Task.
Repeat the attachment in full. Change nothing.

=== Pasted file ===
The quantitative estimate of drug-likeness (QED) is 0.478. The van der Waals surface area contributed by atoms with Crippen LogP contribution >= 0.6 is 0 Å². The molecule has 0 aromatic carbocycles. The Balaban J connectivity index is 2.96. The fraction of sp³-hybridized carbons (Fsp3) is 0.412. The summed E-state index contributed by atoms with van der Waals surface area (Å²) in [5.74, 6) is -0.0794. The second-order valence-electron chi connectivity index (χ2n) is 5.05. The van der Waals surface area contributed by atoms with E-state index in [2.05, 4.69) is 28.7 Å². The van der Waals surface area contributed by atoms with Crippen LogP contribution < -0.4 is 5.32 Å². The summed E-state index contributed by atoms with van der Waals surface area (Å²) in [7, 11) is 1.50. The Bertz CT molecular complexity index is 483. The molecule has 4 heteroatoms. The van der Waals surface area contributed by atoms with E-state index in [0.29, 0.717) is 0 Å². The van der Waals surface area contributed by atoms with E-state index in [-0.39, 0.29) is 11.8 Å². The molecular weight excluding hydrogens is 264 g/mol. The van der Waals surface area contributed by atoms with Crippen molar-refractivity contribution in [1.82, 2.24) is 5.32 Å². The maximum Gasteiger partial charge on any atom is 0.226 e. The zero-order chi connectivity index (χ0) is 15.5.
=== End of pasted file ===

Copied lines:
The quantitative estimate of drug-likeness (QED) is 0.478. The van der Waals surface area contributed by atoms with Crippen LogP contribution >= 0.6 is 0 Å². The molecule has 0 aromatic carbocycles. The Balaban J connectivity index is 2.96. The fraction of sp³-hybridized carbons (Fsp3) is 0.412. The summed E-state index contributed by atoms with van der Waals surface area (Å²) in [5.74, 6) is -0.0794. The second-order valence-electron chi connectivity index (χ2n) is 5.05. The van der Waals surface area contributed by atoms with E-state index in [2.05, 4.69) is 28.7 Å². The van der Waals surface area contributed by atoms with Crippen LogP contribution < -0.4 is 5.32 Å². The summed E-state index contributed by atoms with van der Waals surface area (Å²) in [7, 11) is 1.50. The Bertz CT molecular complexity index is 483. The molecule has 4 heteroatoms. The van der Waals surface area contributed by atoms with E-state index in [0.29, 0.717) is 0 Å². The van der Waals surface area contributed by atoms with E-state index in [-0.39, 0.29) is 11.8 Å². The molecular weight excluding hydrogens is 264 g/mol. The van der Waals surface area contributed by atoms with Crippen molar-refractivity contribution in [1.82, 2.24) is 5.32 Å². The maximum Gasteiger partial charge on any atom is 0.226 e. The zero-order chi connectivity index (χ0) is 15.5.